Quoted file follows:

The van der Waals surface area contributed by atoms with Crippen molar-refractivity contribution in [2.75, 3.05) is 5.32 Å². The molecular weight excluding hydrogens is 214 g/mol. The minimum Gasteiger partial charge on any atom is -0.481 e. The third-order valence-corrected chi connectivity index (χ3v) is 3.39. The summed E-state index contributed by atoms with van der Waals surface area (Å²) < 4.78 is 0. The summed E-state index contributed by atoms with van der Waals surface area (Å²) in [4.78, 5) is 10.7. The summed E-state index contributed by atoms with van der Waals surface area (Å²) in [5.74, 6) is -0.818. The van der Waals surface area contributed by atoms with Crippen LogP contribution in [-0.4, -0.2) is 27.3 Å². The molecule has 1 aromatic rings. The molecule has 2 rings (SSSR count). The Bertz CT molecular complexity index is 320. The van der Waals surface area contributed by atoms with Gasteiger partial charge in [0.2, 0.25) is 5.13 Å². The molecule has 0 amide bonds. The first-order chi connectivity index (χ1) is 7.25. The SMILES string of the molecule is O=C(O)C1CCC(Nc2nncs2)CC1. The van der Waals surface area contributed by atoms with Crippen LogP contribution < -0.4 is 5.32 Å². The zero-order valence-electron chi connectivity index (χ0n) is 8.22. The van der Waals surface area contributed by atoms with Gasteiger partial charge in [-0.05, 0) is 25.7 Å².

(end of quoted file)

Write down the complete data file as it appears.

The van der Waals surface area contributed by atoms with Crippen molar-refractivity contribution in [2.75, 3.05) is 5.32 Å². The molecular weight excluding hydrogens is 214 g/mol. The minimum Gasteiger partial charge on any atom is -0.481 e. The third-order valence-corrected chi connectivity index (χ3v) is 3.39. The summed E-state index contributed by atoms with van der Waals surface area (Å²) < 4.78 is 0. The summed E-state index contributed by atoms with van der Waals surface area (Å²) in [4.78, 5) is 10.7. The summed E-state index contributed by atoms with van der Waals surface area (Å²) in [5.74, 6) is -0.818. The van der Waals surface area contributed by atoms with Crippen LogP contribution in [-0.4, -0.2) is 27.3 Å². The molecule has 1 aromatic rings. The molecule has 2 rings (SSSR count). The Bertz CT molecular complexity index is 320. The van der Waals surface area contributed by atoms with Gasteiger partial charge in [0.2, 0.25) is 5.13 Å². The molecule has 0 amide bonds. The first-order chi connectivity index (χ1) is 7.25. The SMILES string of the molecule is O=C(O)C1CCC(Nc2nncs2)CC1. The van der Waals surface area contributed by atoms with Crippen LogP contribution < -0.4 is 5.32 Å². The zero-order valence-electron chi connectivity index (χ0n) is 8.22. The van der Waals surface area contributed by atoms with Gasteiger partial charge in [-0.05, 0) is 25.7 Å².